Defining competency is another challenge. Simulators are being evaluated for their ability to provide an experience as close to reality as possible, but the metrics by which “competency” is defined must also be further refined if we are to equate simulator proficiency with actual surgical capability . The American College of Surgeons now uses simulation as a tool for competency assessments before surgeons are permitted to perform laparoscopic surgery on patients [17, 18]. Stefanidis and colleagues agree and suggest that training to expertise, rather than just competency, should be the standard for all simulation efforts . Establishing objective standards for competence or expertise will no doubt be valuable in the training and continuing education of neurosurgeons, but thoughtful crafting of these standards will be necessary to their success. It is likely that the critical factors for success differ, for example, in laparoscopic procedures and in the microsurgical clipping of an intracranial aneurysm. Current laparoscopic simulation tools may be able to assess competency in general, rather than enable patient-specific rehearsal, but the validity of competency assessment with aneurysm clipping requires further evaluation. This is not to say that simulation is unnecessary in neurosurgical training, but rather to highlight the need for continued evaluation of competency-based, patient-specific simulation.
The second set of questions pertains to the institutional cost of and access to simulators. In theory, all institutions should ensure that every surgeon has access to the best training tools available. By providing these instruments, the institutions further the agenda of high-quality, cutting-edge care. But the investment necessary is costly in both dollars and time and resources. Will an institution be expected or mandated to incur these training costs? Should patients or their insurance companies be billed for the use of simulators? These critical areas of concern need to be carefully evaluated before requiring simulation as a training modality in neurosurgery.
For over a century now, surgeons have acquired their skills through apprentice-based mentoring in residency programs based on Halstedian principles . This has produced generations of skilled surgeons. Now, in an era of consumer-driven care, we must consider whether patients have the right to expect that their surgeon has had access to a simulator to rehearse their surgery before performing it on them. Although there is no clear consensus regarding outcomes associated with the use of neurosurgery simulators , we remain vigilant in our efforts to advance the technology and the science by which we evaluate their use. Currently, the Congress of Neurological Surgeons Bootcamp for young neurosurgeons  and many medical centers like ours are making the investment in model-based simulation for residency training because we believe in its potential. Given the history of the success of simulation across other disciplines, we know it holds value [1, 2]. Bob Dylan may have said it best: “you don’t need a weatherman to know which way the wind blows” .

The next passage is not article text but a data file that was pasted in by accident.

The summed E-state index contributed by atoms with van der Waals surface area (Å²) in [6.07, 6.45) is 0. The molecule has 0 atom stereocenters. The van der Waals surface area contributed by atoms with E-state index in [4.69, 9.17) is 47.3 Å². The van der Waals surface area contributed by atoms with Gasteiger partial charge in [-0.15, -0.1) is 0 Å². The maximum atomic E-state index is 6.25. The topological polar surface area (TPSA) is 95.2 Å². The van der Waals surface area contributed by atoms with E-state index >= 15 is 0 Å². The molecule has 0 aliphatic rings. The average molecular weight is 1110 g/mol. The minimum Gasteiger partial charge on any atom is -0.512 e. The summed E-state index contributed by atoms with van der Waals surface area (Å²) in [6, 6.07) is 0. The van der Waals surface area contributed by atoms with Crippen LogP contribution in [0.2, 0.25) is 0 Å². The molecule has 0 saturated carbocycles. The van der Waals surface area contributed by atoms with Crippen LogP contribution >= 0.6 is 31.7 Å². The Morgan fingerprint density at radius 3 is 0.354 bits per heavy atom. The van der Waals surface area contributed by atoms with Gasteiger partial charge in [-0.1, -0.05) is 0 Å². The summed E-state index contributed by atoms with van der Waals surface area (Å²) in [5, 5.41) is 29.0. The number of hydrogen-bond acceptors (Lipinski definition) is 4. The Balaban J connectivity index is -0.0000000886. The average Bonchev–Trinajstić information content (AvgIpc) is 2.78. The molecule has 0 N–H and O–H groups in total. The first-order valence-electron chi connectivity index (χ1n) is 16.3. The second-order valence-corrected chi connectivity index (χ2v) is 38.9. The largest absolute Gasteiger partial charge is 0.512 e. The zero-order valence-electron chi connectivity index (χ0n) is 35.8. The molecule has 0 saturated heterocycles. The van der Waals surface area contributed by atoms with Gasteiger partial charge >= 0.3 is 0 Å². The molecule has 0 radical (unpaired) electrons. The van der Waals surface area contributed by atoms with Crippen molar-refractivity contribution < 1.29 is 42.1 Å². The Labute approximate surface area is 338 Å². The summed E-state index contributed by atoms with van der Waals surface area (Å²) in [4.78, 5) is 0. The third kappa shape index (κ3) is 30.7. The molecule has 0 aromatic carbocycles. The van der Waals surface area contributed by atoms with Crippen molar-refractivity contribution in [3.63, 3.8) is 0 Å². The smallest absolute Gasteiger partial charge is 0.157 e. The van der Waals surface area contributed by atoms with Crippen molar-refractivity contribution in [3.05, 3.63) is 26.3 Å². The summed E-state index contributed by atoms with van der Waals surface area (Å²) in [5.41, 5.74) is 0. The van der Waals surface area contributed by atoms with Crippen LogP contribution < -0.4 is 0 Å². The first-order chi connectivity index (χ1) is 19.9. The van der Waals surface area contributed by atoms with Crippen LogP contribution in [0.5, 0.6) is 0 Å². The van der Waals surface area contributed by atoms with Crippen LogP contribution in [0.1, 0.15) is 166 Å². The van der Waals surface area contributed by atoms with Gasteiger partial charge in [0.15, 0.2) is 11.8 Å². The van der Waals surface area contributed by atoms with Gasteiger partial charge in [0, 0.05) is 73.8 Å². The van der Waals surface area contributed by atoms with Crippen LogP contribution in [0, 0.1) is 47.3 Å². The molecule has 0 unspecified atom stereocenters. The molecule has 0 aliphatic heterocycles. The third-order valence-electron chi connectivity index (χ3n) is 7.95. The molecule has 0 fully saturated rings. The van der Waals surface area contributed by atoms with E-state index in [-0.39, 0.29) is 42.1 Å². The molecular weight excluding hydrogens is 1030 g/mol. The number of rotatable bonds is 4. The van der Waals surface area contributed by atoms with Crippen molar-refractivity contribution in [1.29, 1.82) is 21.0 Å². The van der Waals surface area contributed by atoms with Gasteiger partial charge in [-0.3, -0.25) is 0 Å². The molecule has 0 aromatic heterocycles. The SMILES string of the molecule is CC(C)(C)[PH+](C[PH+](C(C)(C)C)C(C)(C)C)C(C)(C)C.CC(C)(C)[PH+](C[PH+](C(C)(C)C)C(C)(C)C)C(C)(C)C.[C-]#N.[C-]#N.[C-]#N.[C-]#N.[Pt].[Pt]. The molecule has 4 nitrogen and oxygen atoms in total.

As stated above, in numerous disciplines simulators have been shown to improve end-user skills and are now considered standard in training. The best-documented example is in pilot training with flight simulators . Every passenger expects that his or her pilot has flown a simulator successfully. Patients should have the same expectations, and therefore simulators in neurosurgery should strive to satisfy these same standards of effectiveness and usefulness. So, although the wind is clearly blowing, and we have seen early adoption, we owe it to our specialty, our patients, and ourselves to strive to document effectiveness in skill acquisition and outcome, so that we can better understand the true professional and institutional impact of simulators in neurosurgical training and practice.